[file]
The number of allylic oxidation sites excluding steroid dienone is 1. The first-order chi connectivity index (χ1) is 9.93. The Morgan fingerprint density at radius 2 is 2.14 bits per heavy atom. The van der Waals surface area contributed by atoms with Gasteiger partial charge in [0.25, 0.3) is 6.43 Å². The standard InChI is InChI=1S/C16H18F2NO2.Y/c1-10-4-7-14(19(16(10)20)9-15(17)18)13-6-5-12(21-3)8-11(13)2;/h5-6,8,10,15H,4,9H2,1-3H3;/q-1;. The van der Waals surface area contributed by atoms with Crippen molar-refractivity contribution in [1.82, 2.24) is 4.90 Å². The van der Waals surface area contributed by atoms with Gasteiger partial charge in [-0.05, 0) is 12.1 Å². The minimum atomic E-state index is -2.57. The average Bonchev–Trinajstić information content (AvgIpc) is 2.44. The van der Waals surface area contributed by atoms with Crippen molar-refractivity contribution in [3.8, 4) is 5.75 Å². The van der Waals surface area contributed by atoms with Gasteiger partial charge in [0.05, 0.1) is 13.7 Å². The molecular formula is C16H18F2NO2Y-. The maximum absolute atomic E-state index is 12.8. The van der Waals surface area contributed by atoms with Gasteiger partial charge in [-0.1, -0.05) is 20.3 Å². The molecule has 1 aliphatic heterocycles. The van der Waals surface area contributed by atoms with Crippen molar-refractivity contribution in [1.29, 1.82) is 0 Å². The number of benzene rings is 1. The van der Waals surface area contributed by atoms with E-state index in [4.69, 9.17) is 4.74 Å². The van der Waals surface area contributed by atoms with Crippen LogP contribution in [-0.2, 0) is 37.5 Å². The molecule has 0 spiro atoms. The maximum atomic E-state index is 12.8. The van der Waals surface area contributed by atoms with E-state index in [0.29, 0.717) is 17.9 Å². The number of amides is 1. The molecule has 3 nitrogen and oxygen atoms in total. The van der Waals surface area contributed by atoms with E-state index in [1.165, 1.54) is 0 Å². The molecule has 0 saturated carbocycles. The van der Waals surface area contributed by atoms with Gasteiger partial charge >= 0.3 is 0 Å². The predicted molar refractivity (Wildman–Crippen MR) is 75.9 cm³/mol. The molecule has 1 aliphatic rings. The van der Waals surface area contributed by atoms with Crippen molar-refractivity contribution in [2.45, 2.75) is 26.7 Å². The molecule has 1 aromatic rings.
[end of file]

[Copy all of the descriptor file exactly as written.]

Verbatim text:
The number of allylic oxidation sites excluding steroid dienone is 1. The first-order chi connectivity index (χ1) is 9.93. The Morgan fingerprint density at radius 2 is 2.14 bits per heavy atom. The van der Waals surface area contributed by atoms with Gasteiger partial charge in [0.25, 0.3) is 6.43 Å². The standard InChI is InChI=1S/C16H18F2NO2.Y/c1-10-4-7-14(19(16(10)20)9-15(17)18)13-6-5-12(21-3)8-11(13)2;/h5-6,8,10,15H,4,9H2,1-3H3;/q-1;. The van der Waals surface area contributed by atoms with Crippen molar-refractivity contribution in [1.82, 2.24) is 4.90 Å². The van der Waals surface area contributed by atoms with Gasteiger partial charge in [-0.05, 0) is 12.1 Å². The minimum atomic E-state index is -2.57. The average Bonchev–Trinajstić information content (AvgIpc) is 2.44. The van der Waals surface area contributed by atoms with Crippen molar-refractivity contribution in [3.8, 4) is 5.75 Å². The van der Waals surface area contributed by atoms with Gasteiger partial charge in [0.05, 0.1) is 13.7 Å². The molecular formula is C16H18F2NO2Y-. The maximum absolute atomic E-state index is 12.8. The van der Waals surface area contributed by atoms with Gasteiger partial charge in [-0.1, -0.05) is 20.3 Å². The molecule has 1 aliphatic heterocycles. The van der Waals surface area contributed by atoms with Crippen molar-refractivity contribution in [1.29, 1.82) is 0 Å². The number of benzene rings is 1. The van der Waals surface area contributed by atoms with E-state index in [4.69, 9.17) is 4.74 Å². The van der Waals surface area contributed by atoms with Crippen LogP contribution in [-0.2, 0) is 37.5 Å². The molecule has 0 spiro atoms. The maximum atomic E-state index is 12.8. The van der Waals surface area contributed by atoms with E-state index in [0.29, 0.717) is 17.9 Å². The number of amides is 1. The molecule has 3 nitrogen and oxygen atoms in total. The van der Waals surface area contributed by atoms with E-state index in [1.165, 1.54) is 0 Å². The molecule has 0 saturated carbocycles. The van der Waals surface area contributed by atoms with Gasteiger partial charge >= 0.3 is 0 Å². The predicted molar refractivity (Wildman–Crippen MR) is 75.9 cm³/mol. The molecule has 1 aliphatic rings. The van der Waals surface area contributed by atoms with Crippen molar-refractivity contribution in [2.45, 2.75) is 26.7 Å². The molecule has 1 aromatic rings.